This week, remembrances and tributes have posted en masse regarding what happened 10 years ago today. It was the single biggest tragedy in United States history, as a terrorist attack claimed several thousand lives. New York City, Washington, DC, and Pennsylvania were all the center of attention on that day as the center of one of the worst man-made disasters in history.
Much has been written about that day in the past week, and with good reason. However, an overlooked aspect is the music that came out that day. September 11, 2001 was, after all, a Tuesday - the day new music is released here in the United States. Several of the albums released that day have had an unsung cultural impact, or have been a terrifying omen of what was to happen that day. Eschewing the usual news format, we now take a look back at some (but not nearly all) of the more significant releases that day, starting with one that may have cemented a legend...
Jay-Z - The Blueprint
At the time, Jay-Z was one of hip-hop’s most hated artists and had nearly hit bottom. Nas, Prodigy from Mobb Deep, and Jadakiss had all taken shots at Jay-Z. The former two were openly feuding with Jay at the time as well. To compound matters, Jay was also awaiting trials for gun possession and assault. Because of the uncertainty of how much time Jay had left as a free man, The Blueprint was reportedly recorded in two weeks, with most of the lyrics being written in two days.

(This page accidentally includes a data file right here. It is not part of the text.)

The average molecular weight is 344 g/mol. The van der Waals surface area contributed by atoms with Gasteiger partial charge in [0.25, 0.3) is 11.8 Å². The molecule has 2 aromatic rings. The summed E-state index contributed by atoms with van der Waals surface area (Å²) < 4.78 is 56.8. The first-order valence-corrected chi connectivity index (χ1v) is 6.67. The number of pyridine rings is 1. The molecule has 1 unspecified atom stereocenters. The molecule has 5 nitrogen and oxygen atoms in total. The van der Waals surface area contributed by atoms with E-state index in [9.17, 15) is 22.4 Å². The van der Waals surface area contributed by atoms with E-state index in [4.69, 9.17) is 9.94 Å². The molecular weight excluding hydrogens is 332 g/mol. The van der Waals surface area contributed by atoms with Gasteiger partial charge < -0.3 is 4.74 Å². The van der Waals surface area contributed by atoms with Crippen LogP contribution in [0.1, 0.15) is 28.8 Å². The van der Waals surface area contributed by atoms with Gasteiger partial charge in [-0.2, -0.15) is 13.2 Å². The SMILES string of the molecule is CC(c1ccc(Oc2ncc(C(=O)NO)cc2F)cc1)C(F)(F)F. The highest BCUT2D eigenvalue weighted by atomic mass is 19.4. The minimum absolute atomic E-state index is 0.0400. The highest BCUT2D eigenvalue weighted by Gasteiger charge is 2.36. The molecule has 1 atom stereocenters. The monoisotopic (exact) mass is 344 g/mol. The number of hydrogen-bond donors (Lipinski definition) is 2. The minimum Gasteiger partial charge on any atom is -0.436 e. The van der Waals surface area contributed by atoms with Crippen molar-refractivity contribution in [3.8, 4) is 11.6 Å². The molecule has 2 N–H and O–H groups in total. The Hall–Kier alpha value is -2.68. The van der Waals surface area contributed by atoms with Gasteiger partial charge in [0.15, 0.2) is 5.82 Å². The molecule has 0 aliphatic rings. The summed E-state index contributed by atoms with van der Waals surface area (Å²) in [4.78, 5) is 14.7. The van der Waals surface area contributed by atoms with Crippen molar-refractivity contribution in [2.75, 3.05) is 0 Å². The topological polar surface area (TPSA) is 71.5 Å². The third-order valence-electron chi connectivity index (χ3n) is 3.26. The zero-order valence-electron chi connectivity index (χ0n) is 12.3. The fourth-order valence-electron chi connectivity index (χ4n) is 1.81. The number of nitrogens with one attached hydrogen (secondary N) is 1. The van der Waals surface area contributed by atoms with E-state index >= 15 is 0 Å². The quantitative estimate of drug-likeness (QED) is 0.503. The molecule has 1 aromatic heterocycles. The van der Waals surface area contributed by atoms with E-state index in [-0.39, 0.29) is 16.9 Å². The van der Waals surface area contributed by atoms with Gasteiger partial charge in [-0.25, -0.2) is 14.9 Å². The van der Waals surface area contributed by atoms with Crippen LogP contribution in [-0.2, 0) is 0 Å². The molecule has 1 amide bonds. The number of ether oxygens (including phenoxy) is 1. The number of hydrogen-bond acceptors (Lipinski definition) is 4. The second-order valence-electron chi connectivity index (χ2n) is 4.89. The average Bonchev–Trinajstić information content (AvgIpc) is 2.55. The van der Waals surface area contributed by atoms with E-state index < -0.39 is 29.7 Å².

History shows to most now that The Blueprint was the light that shone through Jay’s darkest hour. The album, with production from Kanye West, is arguably the biggest seller released on September 11, 2001; the record moved 426,000 copies that week despite the tragedies and earned Jay his fourth consecutive Billboard #1. Critics lauded the album as well, as it received perfect scores from both XXL and The Source magazines. Pitchfork has also later placed the album at #5 on its list of Top 200 Albums of the 2000s.
The Blueprint has since been recognized not as the record that made Jay-Z a star, but arguably placed him in the pantheon of rap’s greatest. And the true irony is that the album was actually released a week early to combat the efforts of bootleggers and file-sharers.